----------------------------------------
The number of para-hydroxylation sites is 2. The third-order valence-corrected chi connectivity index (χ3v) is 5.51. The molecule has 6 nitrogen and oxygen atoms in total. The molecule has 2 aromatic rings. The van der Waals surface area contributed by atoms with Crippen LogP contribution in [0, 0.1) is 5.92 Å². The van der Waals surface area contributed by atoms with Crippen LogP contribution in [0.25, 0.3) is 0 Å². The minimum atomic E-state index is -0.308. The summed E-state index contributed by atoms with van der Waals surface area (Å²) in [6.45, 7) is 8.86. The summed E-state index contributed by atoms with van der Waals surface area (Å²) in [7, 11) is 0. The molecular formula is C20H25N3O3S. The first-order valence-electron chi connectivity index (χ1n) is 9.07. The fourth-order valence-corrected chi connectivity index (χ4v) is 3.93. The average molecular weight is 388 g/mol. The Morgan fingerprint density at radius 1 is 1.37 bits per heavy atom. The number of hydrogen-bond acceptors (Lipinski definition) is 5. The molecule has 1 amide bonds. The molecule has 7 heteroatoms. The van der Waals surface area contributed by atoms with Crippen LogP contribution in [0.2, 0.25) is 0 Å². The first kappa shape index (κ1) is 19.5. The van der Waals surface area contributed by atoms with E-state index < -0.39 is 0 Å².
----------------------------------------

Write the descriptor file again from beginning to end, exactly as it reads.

The number of para-hydroxylation sites is 2. The third-order valence-corrected chi connectivity index (χ3v) is 5.51. The molecule has 6 nitrogen and oxygen atoms in total. The molecule has 2 aromatic rings. The van der Waals surface area contributed by atoms with Crippen LogP contribution in [0, 0.1) is 5.92 Å². The van der Waals surface area contributed by atoms with Crippen LogP contribution in [0.25, 0.3) is 0 Å². The minimum atomic E-state index is -0.308. The summed E-state index contributed by atoms with van der Waals surface area (Å²) in [6.45, 7) is 8.86. The summed E-state index contributed by atoms with van der Waals surface area (Å²) in [7, 11) is 0. The molecular formula is C20H25N3O3S. The first-order valence-electron chi connectivity index (χ1n) is 9.07. The fourth-order valence-corrected chi connectivity index (χ4v) is 3.93. The average molecular weight is 388 g/mol. The Morgan fingerprint density at radius 1 is 1.37 bits per heavy atom. The number of hydrogen-bond acceptors (Lipinski definition) is 5. The molecule has 1 amide bonds. The molecule has 7 heteroatoms. The van der Waals surface area contributed by atoms with Crippen LogP contribution in [0.2, 0.25) is 0 Å². The first kappa shape index (κ1) is 19.5. The van der Waals surface area contributed by atoms with E-state index < -0.39 is 0 Å².